Morocco wedding traditions are celebrated in a similar fashion as other Muslim countries. These weddings last from three to seven days, with extravagant meals, music, and clothing.
The preparation for the wedding for the bride begins as she goes through a process of purification. This happens when she visits the Hamam, the Moroccan sauna, with her friends and relatives. While enjoying the spa services, her family and friends sing traditional songs and set a happy mood for the wedding.
The following day, the bride and her family and friends get henna painting from a professional artist. The brides hands get decorated with symbols of happiness and good luck, and the family takes part in the ceremony.
On the wedding day, the celebration begins with recitations of the nikkah (muslim wedding ceremony), Koranic verses and songs that praise the Prophet.
Later, the guests gather is a large room, followed by the bride and groom. The bride and groom enter the room on a large chair called the “amariya”. The bride and groom are carried around the room, as the guests wish and bless the couple with happiness and good luck.
Throughout the celebrations, the bride changes her outfits. This occurs up to seven times, with the last change, into a magnificent white wedding dress. There is celebration with a lot of food, songs, music, and dance!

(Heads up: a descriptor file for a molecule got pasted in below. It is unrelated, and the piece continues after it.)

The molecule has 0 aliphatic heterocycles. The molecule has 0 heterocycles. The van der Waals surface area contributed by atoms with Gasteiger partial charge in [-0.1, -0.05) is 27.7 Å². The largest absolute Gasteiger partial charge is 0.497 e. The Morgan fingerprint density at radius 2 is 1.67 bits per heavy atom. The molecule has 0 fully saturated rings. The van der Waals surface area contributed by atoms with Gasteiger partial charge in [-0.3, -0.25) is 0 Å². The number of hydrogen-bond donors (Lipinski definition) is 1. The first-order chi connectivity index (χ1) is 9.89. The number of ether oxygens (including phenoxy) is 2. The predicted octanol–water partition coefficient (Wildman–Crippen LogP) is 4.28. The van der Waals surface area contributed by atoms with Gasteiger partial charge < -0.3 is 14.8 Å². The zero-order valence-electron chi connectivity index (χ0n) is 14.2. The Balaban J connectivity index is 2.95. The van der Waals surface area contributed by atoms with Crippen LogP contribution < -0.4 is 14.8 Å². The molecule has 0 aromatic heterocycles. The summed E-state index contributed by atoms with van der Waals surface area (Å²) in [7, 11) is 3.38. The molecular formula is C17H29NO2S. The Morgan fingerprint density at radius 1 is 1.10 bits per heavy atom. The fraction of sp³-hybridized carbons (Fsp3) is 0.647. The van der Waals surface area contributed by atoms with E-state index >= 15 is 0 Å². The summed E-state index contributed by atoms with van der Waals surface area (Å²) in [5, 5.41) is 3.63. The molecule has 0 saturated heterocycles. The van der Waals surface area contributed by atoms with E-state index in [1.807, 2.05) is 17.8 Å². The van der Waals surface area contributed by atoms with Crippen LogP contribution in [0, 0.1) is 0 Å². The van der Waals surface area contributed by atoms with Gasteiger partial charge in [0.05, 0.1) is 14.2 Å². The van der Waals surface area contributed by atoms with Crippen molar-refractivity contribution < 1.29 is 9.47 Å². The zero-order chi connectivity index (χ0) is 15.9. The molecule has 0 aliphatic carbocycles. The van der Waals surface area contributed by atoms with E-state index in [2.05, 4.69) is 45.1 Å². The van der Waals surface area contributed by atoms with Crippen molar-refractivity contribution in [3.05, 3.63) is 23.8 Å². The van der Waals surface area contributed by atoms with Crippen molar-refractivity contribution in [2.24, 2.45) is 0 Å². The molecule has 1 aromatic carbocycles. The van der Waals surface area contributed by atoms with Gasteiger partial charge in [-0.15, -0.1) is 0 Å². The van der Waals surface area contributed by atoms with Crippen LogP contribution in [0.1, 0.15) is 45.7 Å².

To help her with her attire, hair and makeup, a woman (or group of women), called the “neggafates”. They would be invited, as advisors, to make sure the bride and groom had proper attire, and that the ceremonies were going as they should in proper social hierarchy. The family would usher them with traditional gifts of scarves, sugar, honey, candles, etc. The more modern neggafates are hired and paid in flat fees to maintain the attire and presence of the bride and groom.
The celebrations would encompass grand feasts of traditional Moroccan cuisine, such as couscous, baby lamb, tajine (stew meat with almonds and raisins), and mint tea.
At the end of the wedding, the couple cruises around the area to take photos, before heading to the groom’s house. This is where some families choose to have a second celebration of the wedding The bride is welcomed in her new home by her mother-in-law with offerings of dates and milk, as a sign of welcome and affection.